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I am having a weird issue in SQL Server 2014. I cannot update or delete certain rows from a table.

I can insert rows fine, and select them, but when I try to update or delete a row, I get a timeout error. It is also strange, that some of the rows can be updated, while others cannot. The table is small, only a few thousand rows, and it's hard to see a pattern with which rows can and cannot be updated, but it seems the more recently inserted rows cannot be deleted/updated.

There are no triggers on the table, there are no locks on the database, and the table has a primary key.

What could be causing this?

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    How do you know there are no locks? This very much sounds like blocking. Also, how are you doing the Delete/Update? In SSMS? – Chad Mattox Apr 25 '16 at 20:12
  • Look in sys.dm_os_waiting_tasks whilst it is hung to see the wait type. – Martin Smith Apr 25 '16 at 20:21
  • SSMS's activity monitor doesn't show any blocking on the table. Is there a better place to check for blocking? – jabe Apr 25 '16 at 20:22
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    It did turn out to be blocking. We didn't know about the sp_who2 command, and were using the Activity Monitor to check for blocks, which wasn't showing them. We found out about sp_who2 and that did show blocking. Thanks for your help everyone. – jabe Apr 25 '16 at 20:49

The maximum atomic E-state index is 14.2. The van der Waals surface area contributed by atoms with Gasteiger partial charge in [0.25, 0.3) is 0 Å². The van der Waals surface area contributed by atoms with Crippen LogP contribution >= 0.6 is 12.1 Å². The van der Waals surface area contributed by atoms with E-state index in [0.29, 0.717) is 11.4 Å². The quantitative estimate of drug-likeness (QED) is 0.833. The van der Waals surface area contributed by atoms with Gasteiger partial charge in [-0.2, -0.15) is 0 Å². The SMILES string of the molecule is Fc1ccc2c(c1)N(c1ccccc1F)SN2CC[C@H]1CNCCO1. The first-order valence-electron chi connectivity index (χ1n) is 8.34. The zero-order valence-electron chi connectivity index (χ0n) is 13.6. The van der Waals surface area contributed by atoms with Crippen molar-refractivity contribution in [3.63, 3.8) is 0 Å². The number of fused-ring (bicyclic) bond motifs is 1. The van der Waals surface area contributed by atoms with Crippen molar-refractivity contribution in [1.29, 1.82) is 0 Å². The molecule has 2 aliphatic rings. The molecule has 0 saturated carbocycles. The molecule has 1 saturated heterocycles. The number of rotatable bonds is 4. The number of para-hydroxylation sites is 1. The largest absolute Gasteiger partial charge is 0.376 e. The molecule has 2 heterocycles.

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    Sp_whoisactive is much better... – Kin Shah Apr 25 '16 at 22:24
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Few Quick Possibilities:

  1. Bad Statistics. Seems unlikely on a table under millions of rows, but technically possible. Try running UPDATE STATISTICS . If this does work look into why your statistics are getting out of whack and what you can do to mitigate the problem.

  2. Lack of a good Clustered Index. This can be related to #1, if your CI is bad it can slow down UPDATEs/DELETEs as the CI needs to be searched and adjusted during such changes, but an INSERT may just be adding to the end of the CI.

  3. Locks are being held too long over some sections of the table via other processes. Other transactions may be holding a lock on the table for excessive amounts of time, this may also be visible as deadlocking if you have the appropriate flags turned on for the SQL Logs.

Manually grabbing the query plan and taking a look at that may also help you figure out what is going on.

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  • The rows were locked by another process, #3 on your list was correct. – jabe May 13 '16 at 21:48

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